Hinterkaifeck five days after the attack
|Location||Modern-day Waidhofen, Bavaria, Germany|
|Date||March 31, 1922|
|Home invasion, mass murder|
Hinterkaifeck was a small farmstead situated between the Bavarian towns of Ingolstadt and Schrobenhausen, approximately 70 kilometres (43 mi) north of Munich). On the evening of March 31, 1922, the six inhabitants of the farm were killed with a mattock. The murder remains unsolved.
The six victims were the farmer Andreas Gruber (63) and his wife Cäzilia (72); their widowed daughter Viktoria Gabriel (35); Viktoria's children, Cäzilia (7) and Josef (2); and the maid, Maria Baumgartner (44).
Hinterkaifeck was never an official place name. The name was used for the remote farmstead of the hamlet of Kaifeck, located nearly 1 kilometre (0.62 mi) north of the main part of Kaifeck and hidden in the woods (the prefix Hinter, part of many German place names, means behind), part of the town of Wangen, which was incorporated into Waidhofen in 1971.
|This section does not cite any sources. (October 2012)|
A few days prior to the crime, farmer Andreas Gruber told neighbors about discovering footprints in the snow leading from the edge of the forest to the farm, but none leading back. He also spoke about hearing footsteps in the attic and finding an unfamiliar newspaper on the farm. Furthermore, the house keys went missing several days before the murders. None of this was reported to the police prior to the attack.
Six months earlier, the previous maid had left the farm, claiming that it was haunted; the new maid, Maria Baumgartner, arrived on the farm on the day of the attack and was killed hours later.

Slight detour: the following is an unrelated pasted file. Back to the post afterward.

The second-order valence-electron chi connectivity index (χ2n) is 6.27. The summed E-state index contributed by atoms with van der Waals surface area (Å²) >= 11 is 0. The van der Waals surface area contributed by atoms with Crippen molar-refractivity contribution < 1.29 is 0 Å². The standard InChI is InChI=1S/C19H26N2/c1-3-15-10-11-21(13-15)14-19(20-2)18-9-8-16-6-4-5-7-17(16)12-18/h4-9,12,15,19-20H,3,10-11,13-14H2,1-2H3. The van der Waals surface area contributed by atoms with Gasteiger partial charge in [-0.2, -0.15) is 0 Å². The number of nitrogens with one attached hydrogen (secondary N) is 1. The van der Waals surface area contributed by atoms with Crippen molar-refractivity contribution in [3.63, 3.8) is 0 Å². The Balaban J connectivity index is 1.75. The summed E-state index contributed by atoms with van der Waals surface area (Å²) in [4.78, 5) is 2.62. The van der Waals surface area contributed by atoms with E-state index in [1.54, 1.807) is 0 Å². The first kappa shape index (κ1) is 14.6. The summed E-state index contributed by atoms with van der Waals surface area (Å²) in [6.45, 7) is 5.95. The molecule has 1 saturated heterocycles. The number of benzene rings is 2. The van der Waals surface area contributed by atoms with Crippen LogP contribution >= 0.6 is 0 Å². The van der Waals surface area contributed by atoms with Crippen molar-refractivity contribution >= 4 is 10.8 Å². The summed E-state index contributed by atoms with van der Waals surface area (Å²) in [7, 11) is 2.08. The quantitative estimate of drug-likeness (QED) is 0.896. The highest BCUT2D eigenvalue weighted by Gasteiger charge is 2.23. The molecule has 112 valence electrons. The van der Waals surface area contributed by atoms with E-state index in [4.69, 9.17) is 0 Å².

Exactly what happened on that Friday evening cannot be said for certain. It is believed that the older couple, as well as their daughter Viktoria, and her daughter, Cäzilia, were all lured into the barn one by one, where they were killed. The perpetrator(s) then went into the house where they killed two‑year‑old Josef, who was sleeping in his cot in his mother's bedroom, as well as the maid, Maria Baumgartner, in her bedchamber.
On the following Tuesday, April 4, neighbors came to the farmstead because none of its inhabitants had been seen for several days. The postman had noticed that the post from the previous Saturday was still where he had left it. Furthermore, young Cäzilia had not turned up for school on Monday, nor had she been there on Saturday.
Inspector Georg Reingruber and his colleagues from the Munich Police Department investigated the killings. More than 100 suspects have been questioned through the years, but to no avail. The most recent questioning took place in 1986, fruitlessly.
In 2007 the students of the Polizeifachhochschule (Police Academy) in Fürstenfeldbruck got the task of investigating the case once more with modern techniques of criminal investigation. They came to the conclusion that it is impossible to completely solve the crime after so much time had passed. There is a lack of evidence because the investigation techniques were primitive. In addition, evidence has been lost and suspects have since died. Nevertheless, the students did establish a prime suspect, but did not name them out of respect for still‑living relatives.